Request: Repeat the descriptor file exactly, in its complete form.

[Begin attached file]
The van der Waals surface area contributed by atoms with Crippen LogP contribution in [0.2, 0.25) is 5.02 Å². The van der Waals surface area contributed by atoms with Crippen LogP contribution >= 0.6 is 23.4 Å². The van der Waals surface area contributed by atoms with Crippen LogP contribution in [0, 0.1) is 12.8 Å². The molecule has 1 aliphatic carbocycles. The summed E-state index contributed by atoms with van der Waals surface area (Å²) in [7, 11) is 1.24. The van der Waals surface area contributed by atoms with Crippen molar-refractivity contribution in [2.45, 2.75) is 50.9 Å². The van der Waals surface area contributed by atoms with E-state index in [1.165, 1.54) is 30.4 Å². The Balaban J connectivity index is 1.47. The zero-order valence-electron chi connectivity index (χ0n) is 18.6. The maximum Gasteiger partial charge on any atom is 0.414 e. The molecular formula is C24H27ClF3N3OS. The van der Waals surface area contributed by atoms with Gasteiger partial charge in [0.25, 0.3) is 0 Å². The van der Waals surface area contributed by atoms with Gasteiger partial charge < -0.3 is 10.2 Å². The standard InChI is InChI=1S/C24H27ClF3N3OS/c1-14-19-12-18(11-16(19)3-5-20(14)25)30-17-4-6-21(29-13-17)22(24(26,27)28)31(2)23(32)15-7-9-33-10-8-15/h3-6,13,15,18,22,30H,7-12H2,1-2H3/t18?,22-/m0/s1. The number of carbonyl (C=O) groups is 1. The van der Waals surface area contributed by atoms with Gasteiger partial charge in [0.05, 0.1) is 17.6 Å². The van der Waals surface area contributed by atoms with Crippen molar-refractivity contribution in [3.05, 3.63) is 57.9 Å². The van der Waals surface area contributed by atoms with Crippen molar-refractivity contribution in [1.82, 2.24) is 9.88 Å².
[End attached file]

The van der Waals surface area contributed by atoms with Crippen LogP contribution in [0.2, 0.25) is 5.02 Å². The van der Waals surface area contributed by atoms with Crippen LogP contribution >= 0.6 is 23.4 Å². The van der Waals surface area contributed by atoms with Crippen LogP contribution in [0, 0.1) is 12.8 Å². The molecule has 1 aliphatic carbocycles. The summed E-state index contributed by atoms with van der Waals surface area (Å²) in [7, 11) is 1.24. The van der Waals surface area contributed by atoms with Crippen molar-refractivity contribution in [2.45, 2.75) is 50.9 Å². The van der Waals surface area contributed by atoms with E-state index in [1.165, 1.54) is 30.4 Å². The Balaban J connectivity index is 1.47. The zero-order valence-electron chi connectivity index (χ0n) is 18.6. The maximum Gasteiger partial charge on any atom is 0.414 e. The molecular formula is C24H27ClF3N3OS. The van der Waals surface area contributed by atoms with Gasteiger partial charge in [0.25, 0.3) is 0 Å². The van der Waals surface area contributed by atoms with Gasteiger partial charge < -0.3 is 10.2 Å². The standard InChI is InChI=1S/C24H27ClF3N3OS/c1-14-19-12-18(11-16(19)3-5-20(14)25)30-17-4-6-21(29-13-17)22(24(26,27)28)31(2)23(32)15-7-9-33-10-8-15/h3-6,13,15,18,22,30H,7-12H2,1-2H3/t18?,22-/m0/s1. The number of carbonyl (C=O) groups is 1. The van der Waals surface area contributed by atoms with Gasteiger partial charge in [0.05, 0.1) is 17.6 Å². The van der Waals surface area contributed by atoms with Crippen molar-refractivity contribution in [3.05, 3.63) is 57.9 Å². The van der Waals surface area contributed by atoms with Crippen molar-refractivity contribution in [1.82, 2.24) is 9.88 Å².